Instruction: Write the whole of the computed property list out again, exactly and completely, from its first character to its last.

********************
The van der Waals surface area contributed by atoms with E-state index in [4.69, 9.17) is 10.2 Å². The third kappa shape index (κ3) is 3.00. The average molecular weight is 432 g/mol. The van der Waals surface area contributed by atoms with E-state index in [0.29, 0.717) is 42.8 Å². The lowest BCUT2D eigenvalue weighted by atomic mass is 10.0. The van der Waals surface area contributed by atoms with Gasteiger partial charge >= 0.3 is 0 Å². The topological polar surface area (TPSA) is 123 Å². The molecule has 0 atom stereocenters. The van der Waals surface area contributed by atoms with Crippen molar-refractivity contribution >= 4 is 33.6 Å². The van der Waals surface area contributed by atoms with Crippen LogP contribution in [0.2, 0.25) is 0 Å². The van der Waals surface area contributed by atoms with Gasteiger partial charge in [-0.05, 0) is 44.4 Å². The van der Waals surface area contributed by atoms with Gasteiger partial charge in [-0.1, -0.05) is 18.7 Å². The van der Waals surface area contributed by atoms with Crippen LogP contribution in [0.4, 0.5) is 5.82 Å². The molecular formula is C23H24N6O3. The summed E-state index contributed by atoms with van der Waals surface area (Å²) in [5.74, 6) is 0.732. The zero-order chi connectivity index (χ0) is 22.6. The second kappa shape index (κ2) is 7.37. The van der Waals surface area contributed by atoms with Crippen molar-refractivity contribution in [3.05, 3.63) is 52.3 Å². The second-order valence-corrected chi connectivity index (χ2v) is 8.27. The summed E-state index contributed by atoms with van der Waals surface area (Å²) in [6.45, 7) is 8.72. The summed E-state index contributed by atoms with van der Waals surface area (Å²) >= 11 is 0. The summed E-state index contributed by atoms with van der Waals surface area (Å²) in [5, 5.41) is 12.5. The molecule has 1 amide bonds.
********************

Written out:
The van der Waals surface area contributed by atoms with E-state index in [4.69, 9.17) is 10.2 Å². The third kappa shape index (κ3) is 3.00. The average molecular weight is 432 g/mol. The van der Waals surface area contributed by atoms with E-state index in [0.29, 0.717) is 42.8 Å². The lowest BCUT2D eigenvalue weighted by atomic mass is 10.0. The van der Waals surface area contributed by atoms with Gasteiger partial charge >= 0.3 is 0 Å². The topological polar surface area (TPSA) is 123 Å². The molecule has 0 atom stereocenters. The van der Waals surface area contributed by atoms with Crippen molar-refractivity contribution >= 4 is 33.6 Å². The van der Waals surface area contributed by atoms with Crippen LogP contribution in [0.2, 0.25) is 0 Å². The van der Waals surface area contributed by atoms with Gasteiger partial charge in [-0.05, 0) is 44.4 Å². The van der Waals surface area contributed by atoms with Gasteiger partial charge in [-0.1, -0.05) is 18.7 Å². The van der Waals surface area contributed by atoms with Crippen LogP contribution in [0.4, 0.5) is 5.82 Å². The molecular formula is C23H24N6O3. The summed E-state index contributed by atoms with van der Waals surface area (Å²) in [5.74, 6) is 0.732. The zero-order chi connectivity index (χ0) is 22.6. The second kappa shape index (κ2) is 7.37. The van der Waals surface area contributed by atoms with Crippen molar-refractivity contribution in [3.05, 3.63) is 52.3 Å². The second-order valence-corrected chi connectivity index (χ2v) is 8.27. The summed E-state index contributed by atoms with van der Waals surface area (Å²) in [6.45, 7) is 8.72. The summed E-state index contributed by atoms with van der Waals surface area (Å²) >= 11 is 0. The summed E-state index contributed by atoms with van der Waals surface area (Å²) in [5, 5.41) is 12.5. The molecule has 1 amide bonds.